Biography, Business, Criticism, Film, History, Psychology, Science, Sociology, Top Picks

Top 5 Non-Fiction Reads of 2013

These are my favourite non-fiction titles read or reviewed (not necessarily published) in 2013. Click the title for links to full reviews, where applicable. You can see my top 5 fiction titles for the year here.

The Better Angels of Our Nature: Why Violence Has Declined (ISBN 978-0-14-312201-2)

Cover image for The Better Angels of Our Nature by Steven PinkerThis was the first book I started in 2013, and it proved to be the most difficult and rewarding read I tackled the entire year. It is not uncommon for people to believe that we are living in the most violent period in human history. The record size of our current population means that the absolute number of violent deaths recorded today are larger than the numbers of historical violent deaths. Our global media structure also means that knowledge of these events is more widespread. But as a percentage of the population, Steven Pinker shows that the number of violent deaths in the modern world is lower than it has ever been in recorded history; you are less likely to die of violent causes today than at any other time in human history. Pinker expects readers to doubt his hypothesis, and the first part of the book is spent marshaling evidence for his claim, while the second part focuses on identifying the factors that may have contributed to this decline. Although the numerous examples of historical and modern violence make for heavy emotional reading, Pinker’s optimism that we can do better, and his insights into how, are incredibly important.

Categories: Science, History, Psychology, Sociology

The Black Count: Glory, Revolution, Betrayal, and the Real Count of Monte Cristo (eISBN 978-0-307-95295-0)

Cover image for The Black Count by Tom ReissLiterary history records two men called Alexandre Dumas, a father, who wrote well-known novels such as The Three Musketeers, and his somewhat less famous son, the playwright. But the novelist’s father, also Alexandre Dumas, the first of that name, is formidable character in his own right, and it his life that is chronicled here by Tom Reiss. Born the illegitimate son of an itinerant French noble on the island of Saint-Domingue (Haiti), Dumas became a free man upon his arrival in France. Dumas achieved power and success in the French Revolutionary Army, before the colour of his skin brought his fortunes crashing back to earth when Napoleon assumed power. His son eventually drew inspiration from his life story for many of his novels, but the real story is perhaps even more interesting. The Black Count is as much a history of revolutionary and Napoleonic France as a biography, but Reiss writes about history with an immediacy that makes his overviews extremely readable.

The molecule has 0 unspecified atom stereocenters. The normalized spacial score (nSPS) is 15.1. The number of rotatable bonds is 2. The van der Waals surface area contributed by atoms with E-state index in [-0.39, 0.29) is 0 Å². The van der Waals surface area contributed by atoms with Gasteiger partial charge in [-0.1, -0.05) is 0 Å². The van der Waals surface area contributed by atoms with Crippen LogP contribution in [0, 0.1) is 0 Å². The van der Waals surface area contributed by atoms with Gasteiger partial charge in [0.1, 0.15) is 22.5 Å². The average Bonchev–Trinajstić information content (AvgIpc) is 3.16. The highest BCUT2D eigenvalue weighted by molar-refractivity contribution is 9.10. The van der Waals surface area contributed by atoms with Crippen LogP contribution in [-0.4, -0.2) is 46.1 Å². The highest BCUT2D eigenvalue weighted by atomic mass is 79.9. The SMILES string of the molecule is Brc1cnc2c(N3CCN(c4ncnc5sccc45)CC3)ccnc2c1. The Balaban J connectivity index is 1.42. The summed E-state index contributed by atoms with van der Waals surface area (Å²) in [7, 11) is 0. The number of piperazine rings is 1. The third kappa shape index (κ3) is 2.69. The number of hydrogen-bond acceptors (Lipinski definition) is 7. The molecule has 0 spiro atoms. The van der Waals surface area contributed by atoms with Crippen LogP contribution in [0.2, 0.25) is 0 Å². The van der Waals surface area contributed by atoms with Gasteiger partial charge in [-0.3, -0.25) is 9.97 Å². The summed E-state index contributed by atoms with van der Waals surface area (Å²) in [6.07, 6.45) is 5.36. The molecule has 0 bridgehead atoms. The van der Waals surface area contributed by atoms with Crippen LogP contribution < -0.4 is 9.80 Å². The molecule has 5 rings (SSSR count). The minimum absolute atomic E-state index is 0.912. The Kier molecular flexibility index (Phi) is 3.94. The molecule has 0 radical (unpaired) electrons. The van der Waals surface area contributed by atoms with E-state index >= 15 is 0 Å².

Categories: Biography, History 

I Do and I Don’t: A History of Marriage in the Movies  (ISBN 978-0-307-26916-4)

Cover image for I Do and I Don't by Jeanine BasingerI Do and I Don’t articulates the important differences between romantic comedies and the genre  Jeanine Basinger defines as the marriage movie. The work is descriptive rather than analytic, assembling evidence for the existence of this new genre, and laying out the types of plots and problems most commonly dealt with in movies that are about marriages rather than courtships. Basinger’s encyclopedic knowledge of American cinema, sense of humour, and willingness to go against popular opinion make her the perfect guide. Existing in a space somewhere between academic writing and popular nonfiction, I wouldn’t recommend this book to just any reader, but if you have an interest in film studies, or cultural portrayals of marriage, I Do and I Don’t delivers.

Categories: Criticism, Film, History

Gulp: Adventures on the Alimentary Canal (ISBN 978-0-393-08157-2)

Cover image for Gulp by Mary RoachTake a sharp sense of humour, ruthless inquisitiveness, and the willingness to ask awkward questions, and you have the popular science oeuvre of Mary Roach, who is able to hit the mark time and time again with her humourous investigations into the grossest and most obscure areas of scientific research. Her sense of humour can carry even a squeamish reader through these topics, and her explanations and anecdotes are accessible even to those with little to no science background. In Gulp, Roach takes on the science of the digestive system, from saliva to flatulence and everything in between.

Categories: Science 

Salt Sugar Fat: How the Food Giants Hooked Us (ISBN 978-1-4000-6980-4)